While chatting about data recovery, an obscure filesystem came up. It apparently claimed the MBR partition ID 0x20 and was named "Willowsoft Overture File System (OFS1)". In the modern world, it seems to only be seen when a partition table is corrupted.

Digging back a bit, it's possible to find references to it going back to 2000: https://web.archive.org/web/20000903024208/https://www.win.tue.nl/~aeb/partitions/partition_types-1.html


Rumoured to be used by Willowsoft Overture File System (OFS1), if there is such a thing.

With a possible relation to a "Willowtech Photon coS":


Used for Willowtech Photon coS (completely optimized system) by [email protected]. See dejanews.

A bit more digging and the earliest reference I can find is from 1997: https://groups.google.com/forum/#!search/willowsoft$20overture|sort:relevance/de.comp.standards/upmxnfn2DAs/yXlOFDvXD84J

Unfortunately, this is where the trail gets cold. dezine.net appears to have been a web hosting company. Dejanews was apparently acquired by Google, and not much more is available on Google Groups.

I would like to know where this filesystem was used - was it on an IBM PC-compatible, as the use of MBR suggests? Was it older, or contemporary with PC-DOS/MS-DOS? Did it even exist?

  • 7
    "Dejanews was apparently acquired by Google"? Is that considered an obscure bit of ancient history now? Yes, they famously acquired it (causing Google Groups to be referred to by the nickname DejaGoo for a while) and ruined its searchability (while vastly increasing the number of users spewing low quality posts toward Usenet), explaining why you probably won't find the reference that someone expected to direct you to by saying "see dejanews"
    – user5152
    Commented Feb 2, 2018 at 2:04
  • Some documents refer to it as having been reserved by Willow Schlanger, whoever that is, so it sounds like it might just be a hobby OS developer who once had a hand in compiling a reference document that out-survived its peers? Never forget to allow for the very limited routes of data propagation in the old days. And no real company would ever claim they had a 'completely optimised system' with a straight face, surely?
    – Tommy
    Commented Feb 2, 2018 at 2:38
  • 1
    @Tommy - there's a Stack Overflow user of that name whose home page setting is a link to a google code archive of a project including red-black tree implementations in C++. His personal homepage suggests he is indeed involved in hobbyist OS development, so is likely the originator of the system mentioned.
    – Jules
    Commented Feb 2, 2018 at 14:12
  • Andries E. Brouwer’s list of partition types is still active; I’m guessing the entries there are based on lists compiled by Andries or Matthias Paul (who added the Wikipedia entry in January 2012). The entries also made their appearance in Ralf Brown’s Interrupt List version 55 or 56 (December 1997), but the changelog doesn’t mention them so that won’t tell us where the information came from. Commented Feb 2, 2018 at 14:48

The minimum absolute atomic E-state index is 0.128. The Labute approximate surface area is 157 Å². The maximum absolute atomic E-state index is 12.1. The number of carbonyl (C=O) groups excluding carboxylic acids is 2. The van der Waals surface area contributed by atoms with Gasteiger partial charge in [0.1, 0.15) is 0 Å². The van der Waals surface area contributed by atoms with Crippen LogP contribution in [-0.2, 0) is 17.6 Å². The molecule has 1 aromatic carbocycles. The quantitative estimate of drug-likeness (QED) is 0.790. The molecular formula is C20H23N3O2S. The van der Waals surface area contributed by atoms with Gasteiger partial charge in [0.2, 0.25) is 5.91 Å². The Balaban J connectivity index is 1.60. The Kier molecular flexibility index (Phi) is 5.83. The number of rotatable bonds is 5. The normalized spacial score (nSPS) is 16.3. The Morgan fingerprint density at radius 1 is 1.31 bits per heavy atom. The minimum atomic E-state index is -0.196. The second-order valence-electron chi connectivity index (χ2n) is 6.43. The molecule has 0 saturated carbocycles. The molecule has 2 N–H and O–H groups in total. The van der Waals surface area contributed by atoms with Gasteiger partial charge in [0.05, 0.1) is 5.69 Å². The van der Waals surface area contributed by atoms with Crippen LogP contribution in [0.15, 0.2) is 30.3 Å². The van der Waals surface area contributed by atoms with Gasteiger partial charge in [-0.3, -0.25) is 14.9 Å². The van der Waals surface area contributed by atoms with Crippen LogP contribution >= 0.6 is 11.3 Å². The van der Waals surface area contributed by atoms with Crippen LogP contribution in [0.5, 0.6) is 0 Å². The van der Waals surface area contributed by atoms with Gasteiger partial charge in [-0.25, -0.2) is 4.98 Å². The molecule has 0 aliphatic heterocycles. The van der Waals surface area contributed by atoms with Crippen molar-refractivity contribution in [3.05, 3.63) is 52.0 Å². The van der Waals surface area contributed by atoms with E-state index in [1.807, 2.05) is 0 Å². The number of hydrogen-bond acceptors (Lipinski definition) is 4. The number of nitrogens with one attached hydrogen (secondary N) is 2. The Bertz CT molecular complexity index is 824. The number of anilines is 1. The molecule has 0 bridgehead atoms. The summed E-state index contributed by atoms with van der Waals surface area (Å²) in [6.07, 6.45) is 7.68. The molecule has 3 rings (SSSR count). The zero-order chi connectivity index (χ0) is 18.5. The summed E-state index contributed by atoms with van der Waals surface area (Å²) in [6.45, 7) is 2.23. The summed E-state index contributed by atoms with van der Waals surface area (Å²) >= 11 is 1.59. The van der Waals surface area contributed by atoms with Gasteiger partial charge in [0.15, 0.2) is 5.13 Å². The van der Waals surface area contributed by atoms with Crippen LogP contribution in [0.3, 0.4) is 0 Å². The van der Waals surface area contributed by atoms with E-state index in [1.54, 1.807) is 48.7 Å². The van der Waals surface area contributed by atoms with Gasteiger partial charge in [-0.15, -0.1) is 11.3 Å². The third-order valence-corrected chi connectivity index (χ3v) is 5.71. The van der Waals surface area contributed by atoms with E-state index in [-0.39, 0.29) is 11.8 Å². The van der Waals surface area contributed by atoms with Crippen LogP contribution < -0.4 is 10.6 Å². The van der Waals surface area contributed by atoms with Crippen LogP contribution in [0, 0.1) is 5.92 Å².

• Actually Willow Schlanger appears in the RBIL contributor list, so the information might have come directly from him... Commented Feb 2, 2018 at 14:52

1 Answer 1


Documents such as this expand slightly on the attribution of 19h to Willowtech Photon COS with:

Code 19H is Claimed for Willowtech Photon COS by Willow Schlanger.

So Willowtech was either an individual or a company named after its founder.

Willow Schlanger is named as a contributor to Ralf Brown's Interrupt List in 1997, which is the oldest source that has yet been discovered for this partition documentation.

A Willow Schlanger maintains a copy of that document on his personal web page and also offers other relatively low-level documentation. His blog reveals that he was born in 1982, so was the correct age to be making hubristic statements about "completely optimised system"s in 1997. Willowtech remains entirely obscure.

So the likely sequence of events is:

  • a teenager, interested in OS development, helped to compile BIOS documentation that includes a list of master boot record IDs;
  • being interested in hobby OS development, he decided to reserve an ID for his own use;
  • the document he contributed to happened to become the only readily-available source for those numbers; and
  • as such his product-that-probably-never-was has found itself included into a whole bunch of other, more prolific documents.

Most of us are lucky enough that our teenage actions rest safely in the past. One of Willow Schlanger's happens quietly to have gone viral.


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